A lot of people really want success, but they don’t understand that actually success is scary. It was definitely very scary for me and continues to be from time to time, although I'm a lot more used to it now.
I think writing my first book and having it be a bestseller was really shocking to me. I knew there was a big need for it, but I didn’t know how big the need was and when we started our school we had no idea if it would be successful and it was hugely successful and then when it failed it was so crushing and it was so scary.
What are we going to do next? But we figured out the next thing and all along the way there have been these moments of it being far more successful than we ever imagined. What I think comforts me and my husband and the rest of our team - initially it was actually really hard to change from being this small company where you knew everybody, you could have everybody over to the house, it was really close knit, it was really fun - to embracing the idea that it needs to grow.
I think a lot of companies will say "we want to be a billion dollar company." They’ll put a financial reason why they want to grow and I think for us the reason why we want to grow is because we see how many people we’re helping and we know that so many people don’t know about us and need our help and that really motivates us in that we actually serve a bigger purpose by being big than by being small and we actually fulfill our mission by being bigger versus being smaller.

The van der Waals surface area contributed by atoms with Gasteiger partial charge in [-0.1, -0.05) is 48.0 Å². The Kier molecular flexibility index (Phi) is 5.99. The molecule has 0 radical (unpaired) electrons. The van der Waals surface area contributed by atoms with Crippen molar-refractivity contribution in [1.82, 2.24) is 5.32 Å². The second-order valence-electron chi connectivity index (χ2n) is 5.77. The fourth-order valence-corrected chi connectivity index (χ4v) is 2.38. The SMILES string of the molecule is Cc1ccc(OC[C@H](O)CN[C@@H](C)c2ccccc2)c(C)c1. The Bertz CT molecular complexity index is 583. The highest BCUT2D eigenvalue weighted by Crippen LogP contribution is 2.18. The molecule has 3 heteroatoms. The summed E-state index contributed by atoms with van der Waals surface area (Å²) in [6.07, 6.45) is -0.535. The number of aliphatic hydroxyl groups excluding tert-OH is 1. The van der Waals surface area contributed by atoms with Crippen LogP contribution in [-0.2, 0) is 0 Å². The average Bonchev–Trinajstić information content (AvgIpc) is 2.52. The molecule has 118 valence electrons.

By having more members we can create more education. We can hire more great teachers. We can hire more great employees. We can build a better website. We make a sustainable ecosystem that allows us to help more people ultimately. It’s like a factory.
And so I think that is something that we had to enroll a lot of our employees in because many of them didn’t like getting bigger. It was really cool in those early days when we were all inventing it together, but I absolutely have loved learning about all the different stages of the company. I think every stage has its growing pains and we’re always in a growing pain phase and sometimes we’ve also been in pain where we had to reduce our size like during the dotcom crash - what happened to us when people stopped traveling due to 9/11 and everything.
So I think you want to learn in both situations and embrace the problems because I kind of had an epiphany at one point that there is never going to be a moment where we don’t have problems. Problems are always going to be there and when we fix one a new one is going to emerge and you do have to kind of view it as a journey and not a destination and that mindset if very helpful.
In Their Own Words is recorded in Big Think's studio.
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